Wednesday, October 15, 2008

Econ 101

I've wanted to buy a house or an apartment for a while.  But I've been a little confused and scared by the housing market and the current credit crisis.  So I went looking for some data. What I found makes me glad I haven't purchased a home in NY metro in the last five years.  

First look at this table:

Median US household Income by metropolitan area.

Now look at this:

Median US home prices.

I'll save you the trouble of reading the whole thing. Here's a salient data point. Chicago has a median household income of $51,046. New York has a median household income of $50,795. (Who would have thought?)  Oh, now look, in the fourth quarter of 2007, the median cost of a house in New York metro area was $457,400. What was it in Chicago? $261,000.

So Chicagoans on average make $251 more than New Yorkers every year, but their homes cost nearly half as much. I am not an economist.  But common sense tells me that the median house cost must align with the median income of an area more than half of the time.  When it doesn't align, the price will rise or fall in accordance with people's ability to pay.  The cost of homes in Chicagoland pretty much appear to do that.  A person who makes fifty grand a year could theoretically swing a mortgage to  buy a quarter million dollar home.  The same person absolutely can not get a legitimate mortgage on a house that costs almost half a million dollars. 

So, my fellow New Yorkers.  Uh. Sell?

Wednesday, August 20, 2008

Monday, July 21, 2008

Other Peoples Dreams IV

We walked over to the replica Colliseum.

During college Steve and I went on expeditions like this all the time, wandering out into the woods to find a telephone satellite switching station, or driving all night long to find the radar dish at the end of Long Island so we could speculate about its sinister purpose. Usually we had altered our mental states with drugs or alcohol or both. At the very least we smoked cigarettes incessantly. Here we were now, looking at something Steve had watched a neighbor erect six months earlier. I wondered why I came and I wanted a cigarette even more.

Then we saw the monkey.

Thursday, July 03, 2008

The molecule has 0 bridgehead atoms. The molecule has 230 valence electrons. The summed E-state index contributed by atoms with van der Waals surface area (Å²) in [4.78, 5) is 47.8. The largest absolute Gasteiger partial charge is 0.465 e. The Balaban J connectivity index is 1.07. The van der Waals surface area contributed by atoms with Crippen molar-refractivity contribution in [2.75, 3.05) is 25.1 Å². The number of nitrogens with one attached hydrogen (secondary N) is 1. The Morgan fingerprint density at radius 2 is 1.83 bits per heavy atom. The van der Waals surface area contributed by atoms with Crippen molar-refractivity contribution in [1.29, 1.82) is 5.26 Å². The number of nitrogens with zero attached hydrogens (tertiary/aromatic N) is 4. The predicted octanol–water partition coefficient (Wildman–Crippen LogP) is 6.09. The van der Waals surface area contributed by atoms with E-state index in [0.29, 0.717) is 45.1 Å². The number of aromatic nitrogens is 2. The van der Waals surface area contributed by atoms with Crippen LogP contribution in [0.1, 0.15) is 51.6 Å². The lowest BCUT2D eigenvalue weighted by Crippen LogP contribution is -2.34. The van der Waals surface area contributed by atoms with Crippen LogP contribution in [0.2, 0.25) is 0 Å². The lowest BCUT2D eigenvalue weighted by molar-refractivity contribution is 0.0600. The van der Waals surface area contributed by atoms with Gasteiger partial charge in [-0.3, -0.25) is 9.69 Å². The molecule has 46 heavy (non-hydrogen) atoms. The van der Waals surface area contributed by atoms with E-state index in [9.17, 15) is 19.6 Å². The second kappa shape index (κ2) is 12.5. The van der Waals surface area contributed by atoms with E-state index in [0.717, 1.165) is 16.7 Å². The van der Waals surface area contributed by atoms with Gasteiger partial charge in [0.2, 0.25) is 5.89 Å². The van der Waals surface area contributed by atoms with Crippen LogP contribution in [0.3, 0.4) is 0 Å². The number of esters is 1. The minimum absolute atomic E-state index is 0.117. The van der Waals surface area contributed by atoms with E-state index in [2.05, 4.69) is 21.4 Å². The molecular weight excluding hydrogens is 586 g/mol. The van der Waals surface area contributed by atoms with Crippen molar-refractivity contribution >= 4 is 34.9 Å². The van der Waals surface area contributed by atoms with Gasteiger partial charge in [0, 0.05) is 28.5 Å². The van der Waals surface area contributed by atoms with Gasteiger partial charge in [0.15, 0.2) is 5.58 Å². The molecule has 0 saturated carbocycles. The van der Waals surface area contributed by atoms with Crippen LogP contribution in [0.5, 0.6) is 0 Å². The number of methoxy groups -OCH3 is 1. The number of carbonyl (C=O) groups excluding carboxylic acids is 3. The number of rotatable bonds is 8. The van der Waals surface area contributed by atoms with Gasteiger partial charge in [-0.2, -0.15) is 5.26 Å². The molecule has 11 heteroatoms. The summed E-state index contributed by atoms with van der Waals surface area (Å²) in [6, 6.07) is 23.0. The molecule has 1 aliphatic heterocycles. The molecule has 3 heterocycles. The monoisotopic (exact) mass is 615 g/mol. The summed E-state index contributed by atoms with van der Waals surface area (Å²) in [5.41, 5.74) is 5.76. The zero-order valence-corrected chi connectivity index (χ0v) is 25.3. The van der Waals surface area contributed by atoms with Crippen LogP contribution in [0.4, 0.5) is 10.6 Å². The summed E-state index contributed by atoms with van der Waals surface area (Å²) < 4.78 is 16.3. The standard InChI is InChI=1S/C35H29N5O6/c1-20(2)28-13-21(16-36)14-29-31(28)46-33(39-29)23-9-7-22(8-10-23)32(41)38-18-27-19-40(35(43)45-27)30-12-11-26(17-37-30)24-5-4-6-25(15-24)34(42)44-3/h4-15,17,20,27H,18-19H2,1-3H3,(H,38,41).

Other People's Dreams III

The second thing I've got to go on record about is that in the moment I stood on his rented porch, sipping too-sweet sweet tea, wondering if we were going to go tour the faux Coliseum, I realized that I didn't really like Steve. I'd known him since freshman year of college. We'd roomed together for a semester somewhere in there. At different points I think we even dated some of the same girls and it never came between whatever friendship we had. But now we stood there as near-middle age men, studying one-another's face and graying hair with sidelong glances--because as a man you really can't look at another man--and I realized that Steve was a loser.

He had already burned through two marriages at the age of 36. I don't know how. None of the typical relationship-undermining factors were present in his life. He didn't drink, do drugs, go to whores, cheat with young girls or have a temper that led to violence. He always held down a decent job.

But something about him proved intolerable to women. And that made me wonder if he had something wrong with him. Something deep-seated and irredeemable.

I sipped my tea again. Steve said, "So when did she leave?"

"Two weeks ago."

"Gone for good?"

"She took the cat," I said.

"Sorry dude."

I wanted a cigarette.

Tuesday, July 01, 2008

Other People's Dreams II

I took a sip of the tea. It was so overladen with sugar that I could feel the sweetness on the inside of my skull. My scalp curdled a little bit, the skin and hair rucking up from my neck like a carpet on a polished floor. "It's good," I said.

"Simple syrup," Steve said. He looked at me for a minute and then back at the Coliseum.

And I've got to go on record about a couple of things here. The first one is that I don't know whether or not I should be capitalizing the "c" in Coliseum. Obviously, I made my choice and it's on the side of capitalization. But this structure is not the one and only coliseum, the one that people usually refer to when they use the word. It overlooks Binghamton and Johnson City and the Susquehanna River near the borderlands of New York State. In mid June the valley was lush green, velvet hillsides. I could hear bugs buzzing in the woods. A few fireflies started to glow at the edge of Steve's yard. And you could hear motorcycles winding up the road behind his house.

Wednesday, June 25, 2008

Other People's Dreams

Steve called me up and told me that he was living over by the Colliseum. "It's great," he said. "Being so close to history. John you should really see this." A few days later he sent me his new address in an email. I decided to go visit.

Of course I knew that the Coliseum wasn't in Binghamton, NY. How could it be, right? But I had heard the stories about the London Bridge being moved brick-by-brick to Flagstaff. So I figured it was possible that someone did something similar with the Coliseum. People do strange things, follow useless ambitions that have their own twisted glory. I took a day off of work, got a Zip-car and made the drive up from the city. By the time I reached Steve's cul-de-sac, I saw what he had been talking about on the phone. At the end of the road stood a 1/8th scale, poured concrete model of the Coliseum. It was entirely intact, as the Coliseum was on the day it was finished. It reallly looked a lot more like a Mexican bull fighting ring than a Roman wonder of architecture.

Steve's house was a split level ranch with faux doric collumns in the front of it. He answered the door holding two big glasses of sweet tea. He passed one to me, and gestured at the Coliseaum with his other hand.